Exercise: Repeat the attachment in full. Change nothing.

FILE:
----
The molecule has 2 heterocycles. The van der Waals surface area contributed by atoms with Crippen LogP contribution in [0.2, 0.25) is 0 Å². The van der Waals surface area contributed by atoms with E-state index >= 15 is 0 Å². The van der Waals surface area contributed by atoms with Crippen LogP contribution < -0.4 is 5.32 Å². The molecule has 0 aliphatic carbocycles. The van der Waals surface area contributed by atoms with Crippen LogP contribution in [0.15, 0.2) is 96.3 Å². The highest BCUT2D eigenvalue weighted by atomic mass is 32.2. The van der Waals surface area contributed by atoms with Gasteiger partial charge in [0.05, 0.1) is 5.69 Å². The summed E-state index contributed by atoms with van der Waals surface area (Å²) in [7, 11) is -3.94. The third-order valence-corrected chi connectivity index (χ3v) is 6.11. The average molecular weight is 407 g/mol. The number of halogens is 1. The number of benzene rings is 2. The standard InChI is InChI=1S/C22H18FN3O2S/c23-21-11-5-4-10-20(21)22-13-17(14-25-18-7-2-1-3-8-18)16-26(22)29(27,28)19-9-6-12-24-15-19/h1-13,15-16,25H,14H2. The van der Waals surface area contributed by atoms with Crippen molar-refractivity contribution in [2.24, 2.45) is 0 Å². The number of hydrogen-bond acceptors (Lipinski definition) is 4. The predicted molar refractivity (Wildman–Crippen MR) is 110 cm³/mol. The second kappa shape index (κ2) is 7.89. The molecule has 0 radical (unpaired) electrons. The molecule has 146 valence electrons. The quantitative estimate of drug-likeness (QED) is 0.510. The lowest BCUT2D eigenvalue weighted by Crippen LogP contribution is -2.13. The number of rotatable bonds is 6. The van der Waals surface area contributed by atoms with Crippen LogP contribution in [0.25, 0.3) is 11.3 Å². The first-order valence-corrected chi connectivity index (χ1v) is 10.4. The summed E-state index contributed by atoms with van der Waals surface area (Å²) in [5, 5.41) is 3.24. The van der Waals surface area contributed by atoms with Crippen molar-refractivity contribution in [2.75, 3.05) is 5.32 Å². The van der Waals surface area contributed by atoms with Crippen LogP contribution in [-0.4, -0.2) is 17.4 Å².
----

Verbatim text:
The molecule has 2 heterocycles. The van der Waals surface area contributed by atoms with Crippen LogP contribution in [0.2, 0.25) is 0 Å². The van der Waals surface area contributed by atoms with E-state index >= 15 is 0 Å². The van der Waals surface area contributed by atoms with Crippen LogP contribution < -0.4 is 5.32 Å². The molecule has 0 aliphatic carbocycles. The van der Waals surface area contributed by atoms with Crippen LogP contribution in [0.15, 0.2) is 96.3 Å². The highest BCUT2D eigenvalue weighted by atomic mass is 32.2. The van der Waals surface area contributed by atoms with Gasteiger partial charge in [0.05, 0.1) is 5.69 Å². The summed E-state index contributed by atoms with van der Waals surface area (Å²) in [7, 11) is -3.94. The third-order valence-corrected chi connectivity index (χ3v) is 6.11. The average molecular weight is 407 g/mol. The number of halogens is 1. The number of benzene rings is 2. The standard InChI is InChI=1S/C22H18FN3O2S/c23-21-11-5-4-10-20(21)22-13-17(14-25-18-7-2-1-3-8-18)16-26(22)29(27,28)19-9-6-12-24-15-19/h1-13,15-16,25H,14H2. The van der Waals surface area contributed by atoms with Crippen molar-refractivity contribution in [2.24, 2.45) is 0 Å². The number of hydrogen-bond acceptors (Lipinski definition) is 4. The predicted molar refractivity (Wildman–Crippen MR) is 110 cm³/mol. The second kappa shape index (κ2) is 7.89. The molecule has 0 radical (unpaired) electrons. The molecule has 146 valence electrons. The quantitative estimate of drug-likeness (QED) is 0.510. The lowest BCUT2D eigenvalue weighted by Crippen LogP contribution is -2.13. The number of rotatable bonds is 6. The van der Waals surface area contributed by atoms with Crippen LogP contribution in [0.25, 0.3) is 11.3 Å². The first-order valence-corrected chi connectivity index (χ1v) is 10.4. The summed E-state index contributed by atoms with van der Waals surface area (Å²) in [5, 5.41) is 3.24. The van der Waals surface area contributed by atoms with Crippen molar-refractivity contribution in [2.75, 3.05) is 5.32 Å². The van der Waals surface area contributed by atoms with Crippen LogP contribution in [-0.4, -0.2) is 17.4 Å².